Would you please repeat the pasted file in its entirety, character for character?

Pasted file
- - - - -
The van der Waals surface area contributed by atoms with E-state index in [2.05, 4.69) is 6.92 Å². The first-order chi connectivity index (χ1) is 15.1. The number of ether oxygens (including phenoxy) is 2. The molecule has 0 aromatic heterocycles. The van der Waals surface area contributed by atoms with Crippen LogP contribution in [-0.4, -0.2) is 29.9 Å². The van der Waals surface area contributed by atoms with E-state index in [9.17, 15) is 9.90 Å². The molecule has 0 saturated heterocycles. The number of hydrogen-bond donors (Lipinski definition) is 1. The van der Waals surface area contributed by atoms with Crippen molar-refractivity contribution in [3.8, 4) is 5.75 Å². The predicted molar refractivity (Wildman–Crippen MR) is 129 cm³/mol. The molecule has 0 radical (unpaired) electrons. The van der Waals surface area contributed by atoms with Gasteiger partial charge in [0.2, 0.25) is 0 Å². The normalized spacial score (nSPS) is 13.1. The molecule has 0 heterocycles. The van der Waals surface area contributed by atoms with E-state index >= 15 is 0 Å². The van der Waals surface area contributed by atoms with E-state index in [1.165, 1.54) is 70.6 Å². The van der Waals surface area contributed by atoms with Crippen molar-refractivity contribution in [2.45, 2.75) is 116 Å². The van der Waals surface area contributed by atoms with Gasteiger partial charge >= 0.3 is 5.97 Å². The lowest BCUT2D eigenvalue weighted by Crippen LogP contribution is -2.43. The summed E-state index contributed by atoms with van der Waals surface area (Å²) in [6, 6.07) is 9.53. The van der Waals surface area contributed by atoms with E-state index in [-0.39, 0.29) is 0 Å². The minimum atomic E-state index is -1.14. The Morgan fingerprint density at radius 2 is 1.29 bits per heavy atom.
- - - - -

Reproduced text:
The van der Waals surface area contributed by atoms with E-state index in [2.05, 4.69) is 6.92 Å². The first-order chi connectivity index (χ1) is 15.1. The number of ether oxygens (including phenoxy) is 2. The molecule has 0 aromatic heterocycles. The van der Waals surface area contributed by atoms with Crippen LogP contribution in [-0.4, -0.2) is 29.9 Å². The van der Waals surface area contributed by atoms with E-state index in [9.17, 15) is 9.90 Å². The molecule has 0 saturated heterocycles. The number of hydrogen-bond donors (Lipinski definition) is 1. The van der Waals surface area contributed by atoms with Crippen molar-refractivity contribution in [3.8, 4) is 5.75 Å². The predicted molar refractivity (Wildman–Crippen MR) is 129 cm³/mol. The molecule has 0 radical (unpaired) electrons. The van der Waals surface area contributed by atoms with Gasteiger partial charge in [0.2, 0.25) is 0 Å². The normalized spacial score (nSPS) is 13.1. The molecule has 0 heterocycles. The van der Waals surface area contributed by atoms with E-state index >= 15 is 0 Å². The van der Waals surface area contributed by atoms with E-state index in [1.165, 1.54) is 70.6 Å². The van der Waals surface area contributed by atoms with Crippen molar-refractivity contribution in [2.45, 2.75) is 116 Å². The van der Waals surface area contributed by atoms with Gasteiger partial charge >= 0.3 is 5.97 Å². The lowest BCUT2D eigenvalue weighted by Crippen LogP contribution is -2.43. The summed E-state index contributed by atoms with van der Waals surface area (Å²) in [6, 6.07) is 9.53. The van der Waals surface area contributed by atoms with E-state index in [-0.39, 0.29) is 0 Å². The minimum atomic E-state index is -1.14. The Morgan fingerprint density at radius 2 is 1.29 bits per heavy atom.